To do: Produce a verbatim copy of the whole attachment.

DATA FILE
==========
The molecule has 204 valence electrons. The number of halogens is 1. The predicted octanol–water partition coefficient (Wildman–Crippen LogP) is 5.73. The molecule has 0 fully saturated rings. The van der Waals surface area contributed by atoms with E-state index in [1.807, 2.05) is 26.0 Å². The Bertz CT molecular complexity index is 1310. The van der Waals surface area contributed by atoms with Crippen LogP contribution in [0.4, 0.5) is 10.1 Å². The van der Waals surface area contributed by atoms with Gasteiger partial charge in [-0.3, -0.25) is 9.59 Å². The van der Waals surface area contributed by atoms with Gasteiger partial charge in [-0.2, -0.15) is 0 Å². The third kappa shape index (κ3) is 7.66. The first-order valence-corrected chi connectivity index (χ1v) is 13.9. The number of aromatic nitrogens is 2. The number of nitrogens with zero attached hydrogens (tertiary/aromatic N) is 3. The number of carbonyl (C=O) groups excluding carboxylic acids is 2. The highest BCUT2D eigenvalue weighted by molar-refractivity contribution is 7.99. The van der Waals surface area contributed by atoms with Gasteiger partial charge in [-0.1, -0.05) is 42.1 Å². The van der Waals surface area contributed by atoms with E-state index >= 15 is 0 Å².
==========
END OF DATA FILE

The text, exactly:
The molecule has 204 valence electrons. The number of halogens is 1. The predicted octanol–water partition coefficient (Wildman–Crippen LogP) is 5.73. The molecule has 0 fully saturated rings. The van der Waals surface area contributed by atoms with E-state index in [1.807, 2.05) is 26.0 Å². The Bertz CT molecular complexity index is 1310. The van der Waals surface area contributed by atoms with Crippen LogP contribution in [0.4, 0.5) is 10.1 Å². The van der Waals surface area contributed by atoms with Gasteiger partial charge in [-0.3, -0.25) is 9.59 Å². The van der Waals surface area contributed by atoms with Gasteiger partial charge in [-0.2, -0.15) is 0 Å². The third kappa shape index (κ3) is 7.66. The first-order valence-corrected chi connectivity index (χ1v) is 13.9. The number of aromatic nitrogens is 2. The number of nitrogens with zero attached hydrogens (tertiary/aromatic N) is 3. The number of carbonyl (C=O) groups excluding carboxylic acids is 2. The highest BCUT2D eigenvalue weighted by molar-refractivity contribution is 7.99. The van der Waals surface area contributed by atoms with Gasteiger partial charge in [-0.1, -0.05) is 42.1 Å². The van der Waals surface area contributed by atoms with E-state index >= 15 is 0 Å².